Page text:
• That armor you see is just casual clothes. When it's time for a real fight, the girls suit up just like the guys.
    • The skimpy armour serves for ceremonial purposes, meant for crowd-pleasing during parades; when going to battle, Lumina changes into a more practical set.
    • The skimpy armor is actually a regular armor suit that can fold itself. When Lumina gets to battle, the armor expands, covering her and adequately protecting her.
  • Double Subverted:
    • The heroine shows up to the fight in nothing but a Fur Bikini...then mentions she was taken by surprise and didn't have time to put on her armor. Later, she goes off and gets her armor...and it covers less than the Fur Bikini.
    • While the combat armor outfits are more conservative than the ceremonial ones, they still leave a good portion of skin open.
  • Parodied:
  • Zig Zagged: Attire goes across the board; most members of both genders dress reasonably, but there are a few outliers on both extremes. A few girls and guys show off tons of skin, while others cover up so much it's amazing they can move under all that weight.
  • Averted:
  • Enforced: All about the Author Appeal and making things Hotter and Sexier, or so say the execs.
  • Lampshaded:
    • "That's not armor, that's lingerie!"
    • "That's my armour? ...Where's the rest of it?"
  • Invoked:
    • The female wearing this outfit is The Mole and is distracting the hero as well as acting as his love interest to give him a Heroic BSoD.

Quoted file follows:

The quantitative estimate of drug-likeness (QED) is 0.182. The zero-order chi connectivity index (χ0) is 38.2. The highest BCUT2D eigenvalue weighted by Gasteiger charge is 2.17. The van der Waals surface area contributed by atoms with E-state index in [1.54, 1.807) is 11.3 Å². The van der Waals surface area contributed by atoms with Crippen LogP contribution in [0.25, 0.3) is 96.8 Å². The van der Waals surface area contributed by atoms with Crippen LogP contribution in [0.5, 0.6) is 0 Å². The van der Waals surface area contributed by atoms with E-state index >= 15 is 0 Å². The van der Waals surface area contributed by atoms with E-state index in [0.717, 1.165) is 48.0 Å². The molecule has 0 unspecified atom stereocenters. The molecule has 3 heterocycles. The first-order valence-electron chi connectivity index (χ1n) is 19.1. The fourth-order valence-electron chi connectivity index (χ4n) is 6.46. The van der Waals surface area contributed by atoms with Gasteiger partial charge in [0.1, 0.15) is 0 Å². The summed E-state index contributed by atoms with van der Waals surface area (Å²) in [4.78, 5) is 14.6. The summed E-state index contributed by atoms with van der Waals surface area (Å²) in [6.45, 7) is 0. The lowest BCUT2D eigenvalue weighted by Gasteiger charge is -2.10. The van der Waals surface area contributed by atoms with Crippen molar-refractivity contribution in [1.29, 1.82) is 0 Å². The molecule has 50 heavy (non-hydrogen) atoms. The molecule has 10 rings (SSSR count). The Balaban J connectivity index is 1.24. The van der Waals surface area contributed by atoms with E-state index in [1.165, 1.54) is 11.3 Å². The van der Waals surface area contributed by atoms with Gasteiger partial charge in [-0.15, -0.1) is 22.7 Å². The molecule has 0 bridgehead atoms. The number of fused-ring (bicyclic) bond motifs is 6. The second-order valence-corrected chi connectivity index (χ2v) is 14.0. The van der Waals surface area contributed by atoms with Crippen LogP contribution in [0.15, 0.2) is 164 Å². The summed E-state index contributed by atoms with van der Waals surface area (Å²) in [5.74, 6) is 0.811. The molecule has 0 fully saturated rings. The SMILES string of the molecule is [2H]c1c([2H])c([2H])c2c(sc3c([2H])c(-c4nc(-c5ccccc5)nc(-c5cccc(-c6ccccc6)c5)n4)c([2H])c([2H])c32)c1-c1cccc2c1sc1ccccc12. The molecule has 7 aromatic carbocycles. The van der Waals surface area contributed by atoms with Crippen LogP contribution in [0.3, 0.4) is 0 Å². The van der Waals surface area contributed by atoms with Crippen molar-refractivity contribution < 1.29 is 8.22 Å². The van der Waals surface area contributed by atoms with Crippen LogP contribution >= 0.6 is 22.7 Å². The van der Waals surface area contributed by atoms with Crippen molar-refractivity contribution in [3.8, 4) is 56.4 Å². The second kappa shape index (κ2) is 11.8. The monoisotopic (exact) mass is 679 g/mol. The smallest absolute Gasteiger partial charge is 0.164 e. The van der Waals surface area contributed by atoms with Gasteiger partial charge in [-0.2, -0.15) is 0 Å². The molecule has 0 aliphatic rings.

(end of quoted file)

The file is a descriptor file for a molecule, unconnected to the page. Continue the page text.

• She's a member of a Proud Warrior Race and is Made of Iron; the distraction bonus is worth a slight bit of extra risk.
    • Chainmail armor of any kind is very expensive and the female hero has only rags to protect herself with otherwise. She got this set of armor off the skeleton of a fallen adventurer and fully intends to get some better armor as soon as she can afford it.
    • A pervy wizard makes such armor for his female bodyguards. The armor is enchanted to provide good protection for the whole body, but it looks like a skimpy bikini.
  • Exploited:
    • The group needs to sneak into the Big Bad's base and they need to disguise themselves, but Sayuka just walks in cause she isn't wearing much and the guards are just Distracted by the Sexy.
    • Noting that female armour offers the same amount of protection despite being a full quarter of the size, Hiro welds several sets together into one suit with quadruple the normal armour value.
  • Defied: "Like hell I'm going into battle wearing nothing but a Chainmail Bikini. That's stupid."
  • Discussed: The hero suggests she wear one, saying it always works in fiction, and she points out the idiocy of that statement.
  • Conversed: The readers make fun of a dead woman who tried to take on a bear in one.
  • Implied: Only male knights were shown, but they commented on the armories of the females.